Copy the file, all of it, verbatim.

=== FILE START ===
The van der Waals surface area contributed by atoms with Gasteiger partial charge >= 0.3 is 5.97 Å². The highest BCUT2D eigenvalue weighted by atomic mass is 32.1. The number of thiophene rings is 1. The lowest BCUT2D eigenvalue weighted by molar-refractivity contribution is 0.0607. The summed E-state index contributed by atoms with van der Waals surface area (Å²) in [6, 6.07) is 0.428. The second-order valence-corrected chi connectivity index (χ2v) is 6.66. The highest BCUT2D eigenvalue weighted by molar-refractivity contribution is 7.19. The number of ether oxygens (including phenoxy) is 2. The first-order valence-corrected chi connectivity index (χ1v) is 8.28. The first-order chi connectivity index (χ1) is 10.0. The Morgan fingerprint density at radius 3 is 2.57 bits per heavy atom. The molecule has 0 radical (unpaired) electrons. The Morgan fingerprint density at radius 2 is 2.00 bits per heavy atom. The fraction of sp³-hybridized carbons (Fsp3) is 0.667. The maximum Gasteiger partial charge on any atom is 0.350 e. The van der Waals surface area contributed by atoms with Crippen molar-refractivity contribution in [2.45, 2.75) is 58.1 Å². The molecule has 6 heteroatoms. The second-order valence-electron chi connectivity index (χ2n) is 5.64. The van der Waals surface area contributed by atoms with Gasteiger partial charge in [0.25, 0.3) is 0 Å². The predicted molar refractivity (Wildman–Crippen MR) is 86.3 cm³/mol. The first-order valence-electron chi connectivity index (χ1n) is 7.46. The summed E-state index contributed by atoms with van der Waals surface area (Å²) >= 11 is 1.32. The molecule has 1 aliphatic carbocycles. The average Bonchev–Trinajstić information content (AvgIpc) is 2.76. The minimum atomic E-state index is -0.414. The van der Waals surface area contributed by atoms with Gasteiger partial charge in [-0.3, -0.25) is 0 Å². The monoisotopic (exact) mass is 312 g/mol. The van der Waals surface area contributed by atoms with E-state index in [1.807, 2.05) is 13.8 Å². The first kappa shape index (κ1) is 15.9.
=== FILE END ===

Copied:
The van der Waals surface area contributed by atoms with Gasteiger partial charge >= 0.3 is 5.97 Å². The highest BCUT2D eigenvalue weighted by atomic mass is 32.1. The number of thiophene rings is 1. The lowest BCUT2D eigenvalue weighted by molar-refractivity contribution is 0.0607. The summed E-state index contributed by atoms with van der Waals surface area (Å²) in [6, 6.07) is 0.428. The second-order valence-corrected chi connectivity index (χ2v) is 6.66. The highest BCUT2D eigenvalue weighted by molar-refractivity contribution is 7.19. The number of ether oxygens (including phenoxy) is 2. The first-order valence-corrected chi connectivity index (χ1v) is 8.28. The first-order chi connectivity index (χ1) is 10.0. The Morgan fingerprint density at radius 3 is 2.57 bits per heavy atom. The molecule has 0 radical (unpaired) electrons. The Morgan fingerprint density at radius 2 is 2.00 bits per heavy atom. The fraction of sp³-hybridized carbons (Fsp3) is 0.667. The maximum Gasteiger partial charge on any atom is 0.350 e. The van der Waals surface area contributed by atoms with Crippen molar-refractivity contribution in [2.45, 2.75) is 58.1 Å². The molecule has 6 heteroatoms. The second-order valence-electron chi connectivity index (χ2n) is 5.64. The van der Waals surface area contributed by atoms with Gasteiger partial charge in [0.25, 0.3) is 0 Å². The predicted molar refractivity (Wildman–Crippen MR) is 86.3 cm³/mol. The first-order valence-electron chi connectivity index (χ1n) is 7.46. The summed E-state index contributed by atoms with van der Waals surface area (Å²) >= 11 is 1.32. The molecule has 1 aliphatic carbocycles. The average Bonchev–Trinajstić information content (AvgIpc) is 2.76. The minimum atomic E-state index is -0.414. The van der Waals surface area contributed by atoms with Gasteiger partial charge in [-0.3, -0.25) is 0 Å². The monoisotopic (exact) mass is 312 g/mol. The van der Waals surface area contributed by atoms with E-state index in [1.807, 2.05) is 13.8 Å². The first kappa shape index (κ1) is 15.9.